#nj real estate
New Jersey Information
About New Jersey
New Jersey Economy
Ranked 47th in size with an area of 8,729 square miles, New Jersey is a small, yet muscular, state. The NJ economy is robust, resting on a base of agriculture, widely-varied businesses and industries, and tourism. New Jersey boasts a median household income of $55,146, the highest in the nation. Nine of New Jersey’s counties are among the wealthiest 100 of the country. And, according to an article in the Newark Star-Ledger, women in New Jersey earn the highest per capita income in the US.
New Jersey’s position at the center of the BosWash megalopolis, between Boston, New York City, Philadelphia, Baltimore, and Washington, DC, facilitated its rapid growth through the boom of the 1950s and beyond. This favored location also affords NJ a large and well-educated labor pool with which to staff its myriad enterprises.
Known as the Garden State, New Jersey’s agricultural outputs are nursery stock, horses, vegetables, fruits and nuts, seafood and dairy products. Hammonton in the southern part of the state is recognized as the blueberry capital of the world.
New Jersey is home to numerous chemical plants and major pharmaceutical firms, including Merck, Wyeth, Johnson and Johnson, Novartis, and Pfizer. Significantly, the largest petroleum containment system outside of the Middle East is located in New Jersey, which is well known for its abundance of oil refineries. In the business arena, nearly 100 companies on the Fortune 500 list have headquarters in or conduct business from New Jersey.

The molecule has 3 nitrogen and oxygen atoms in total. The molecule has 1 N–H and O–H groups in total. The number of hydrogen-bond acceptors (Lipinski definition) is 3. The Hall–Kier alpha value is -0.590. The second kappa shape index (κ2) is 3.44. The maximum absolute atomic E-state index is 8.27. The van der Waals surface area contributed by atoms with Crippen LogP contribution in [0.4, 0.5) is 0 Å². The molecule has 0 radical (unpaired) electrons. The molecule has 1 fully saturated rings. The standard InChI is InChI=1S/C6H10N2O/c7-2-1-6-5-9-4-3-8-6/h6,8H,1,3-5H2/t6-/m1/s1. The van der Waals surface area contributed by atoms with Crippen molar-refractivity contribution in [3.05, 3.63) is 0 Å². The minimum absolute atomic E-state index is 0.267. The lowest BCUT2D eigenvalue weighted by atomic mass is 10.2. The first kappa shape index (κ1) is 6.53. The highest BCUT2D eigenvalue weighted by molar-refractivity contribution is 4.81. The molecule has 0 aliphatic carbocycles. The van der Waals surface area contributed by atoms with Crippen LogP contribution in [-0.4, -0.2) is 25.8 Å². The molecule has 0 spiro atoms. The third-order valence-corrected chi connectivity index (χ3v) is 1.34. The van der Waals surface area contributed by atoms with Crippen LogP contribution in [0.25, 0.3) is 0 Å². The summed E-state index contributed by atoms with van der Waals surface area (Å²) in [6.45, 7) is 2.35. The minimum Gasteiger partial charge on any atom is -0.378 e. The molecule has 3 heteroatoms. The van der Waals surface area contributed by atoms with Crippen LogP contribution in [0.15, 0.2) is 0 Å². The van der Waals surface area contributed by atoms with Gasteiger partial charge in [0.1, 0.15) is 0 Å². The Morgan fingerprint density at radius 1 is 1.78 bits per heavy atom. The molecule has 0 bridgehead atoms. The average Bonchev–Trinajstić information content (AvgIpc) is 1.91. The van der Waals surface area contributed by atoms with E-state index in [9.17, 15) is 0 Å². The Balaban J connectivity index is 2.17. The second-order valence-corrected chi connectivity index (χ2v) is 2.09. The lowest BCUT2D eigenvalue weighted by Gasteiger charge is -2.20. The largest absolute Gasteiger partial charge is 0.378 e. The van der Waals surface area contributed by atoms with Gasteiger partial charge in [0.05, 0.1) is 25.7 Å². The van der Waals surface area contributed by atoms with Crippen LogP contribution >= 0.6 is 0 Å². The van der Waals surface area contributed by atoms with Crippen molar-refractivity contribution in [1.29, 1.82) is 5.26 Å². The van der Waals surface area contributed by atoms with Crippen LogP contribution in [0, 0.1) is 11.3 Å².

The New Jersey economy has also benefited greatly from its tourism industry. Chief among New Jersey’s attractions is the Jersey Shore with its seaside resorts and beaches. Among them, Ocean City, rated by The Travel Channel as the best family beach of 2005; the reborn Atlantic City, with its casinos, amusement pier, beaches, and a 5.75 mile boardwalk, the longest in the world; and Cape May, well known for the charm of its Victorian gingerbread houses and for bird watching, which is capped off by the annual World Series of Birding.
The Pine Barrens of southern and central New Jersey are another major point of interest. Uncommon soil conditions have developed a unique and diverse spectrum of plant life, such as orchids, carnivorous plants, and the rare pygmy Pitch Pines that depend on fire to reproduce. The Pine Barrens gave rise to the legend of the Jersey Devil, said to have been born to a local woman named Mrs. Leeds in the 1700s. In western NJ, where it borders Pennsylvania, a more rural landscape features the Delaware Water Gap, a mountain pass where the Delaware River traverses a large ridge of the Appalachian Mountains. The Delaware Water Gap is the site of a National Recreation Area, where visitors may enjoy rafting, canoeing, swimming, fishing, hiking and rock climbing.
New Jersey Real Estate
Like its economy, the New Jersey Real Estate market is an active one. Proximity to New York and Philadelphia make NJ real estate especially desirable. In 2005, 67% of New Jersey’s population lived in owner-occupied homes. The statewide median value was $383,000 and the median monthly housing cost for those with mortgages was $1,938.
New Jersey Demographics
New Jersey Luminaries
Over time, New Jersey has produced a lengthy list of noteworthy people, including 5 signers of the Declaration of Independence, Richard Stockton, John Witherspoon, Francis Hopkinson, John Hart, and Abraham Clark. With his 1,093 patents, inventor Thomas Edison made a major contribution to the New Jersey economy, as well as that of the US. In the music and entertainment world, famous New Jersyites include Frank Sinatra, Count Basie, Bruce Springsteen, Whitney Houston, Dionne Warwick, Patti Smith, and Queen Latifa, among many others. And who can forget Monopoly, the board game whose properties are named after the streets of Atlantic City?